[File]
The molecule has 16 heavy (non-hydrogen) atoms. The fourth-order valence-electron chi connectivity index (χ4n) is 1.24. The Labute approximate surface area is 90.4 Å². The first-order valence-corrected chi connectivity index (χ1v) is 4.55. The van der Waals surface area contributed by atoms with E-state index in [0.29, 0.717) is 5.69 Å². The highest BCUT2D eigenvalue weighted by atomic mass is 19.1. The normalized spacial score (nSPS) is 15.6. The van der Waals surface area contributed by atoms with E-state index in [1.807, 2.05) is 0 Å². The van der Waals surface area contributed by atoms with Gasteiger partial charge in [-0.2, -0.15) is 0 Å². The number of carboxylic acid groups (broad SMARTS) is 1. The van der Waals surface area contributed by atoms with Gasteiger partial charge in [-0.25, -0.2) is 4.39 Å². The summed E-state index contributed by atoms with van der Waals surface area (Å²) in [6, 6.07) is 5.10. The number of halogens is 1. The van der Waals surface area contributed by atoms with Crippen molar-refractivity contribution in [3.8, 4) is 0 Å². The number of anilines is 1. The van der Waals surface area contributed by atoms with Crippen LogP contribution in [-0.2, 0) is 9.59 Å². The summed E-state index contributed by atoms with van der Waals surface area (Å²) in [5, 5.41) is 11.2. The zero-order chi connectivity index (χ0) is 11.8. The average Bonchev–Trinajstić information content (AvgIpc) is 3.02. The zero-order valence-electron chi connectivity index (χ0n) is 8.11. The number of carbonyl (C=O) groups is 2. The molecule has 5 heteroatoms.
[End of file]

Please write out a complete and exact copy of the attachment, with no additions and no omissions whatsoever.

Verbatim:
The molecule has 16 heavy (non-hydrogen) atoms. The fourth-order valence-electron chi connectivity index (χ4n) is 1.24. The Labute approximate surface area is 90.4 Å². The first-order valence-corrected chi connectivity index (χ1v) is 4.55. The van der Waals surface area contributed by atoms with E-state index in [0.29, 0.717) is 5.69 Å². The highest BCUT2D eigenvalue weighted by atomic mass is 19.1. The normalized spacial score (nSPS) is 15.6. The van der Waals surface area contributed by atoms with E-state index in [1.807, 2.05) is 0 Å². The van der Waals surface area contributed by atoms with Gasteiger partial charge in [-0.2, -0.15) is 0 Å². The number of carboxylic acid groups (broad SMARTS) is 1. The van der Waals surface area contributed by atoms with Gasteiger partial charge in [-0.25, -0.2) is 4.39 Å². The summed E-state index contributed by atoms with van der Waals surface area (Å²) in [6, 6.07) is 5.10. The number of halogens is 1. The van der Waals surface area contributed by atoms with Crippen molar-refractivity contribution in [3.8, 4) is 0 Å². The number of anilines is 1. The van der Waals surface area contributed by atoms with Crippen LogP contribution in [-0.2, 0) is 9.59 Å². The summed E-state index contributed by atoms with van der Waals surface area (Å²) in [5, 5.41) is 11.2. The zero-order chi connectivity index (χ0) is 11.8. The average Bonchev–Trinajstić information content (AvgIpc) is 3.02. The zero-order valence-electron chi connectivity index (χ0n) is 8.11. The number of carbonyl (C=O) groups is 2. The molecule has 5 heteroatoms.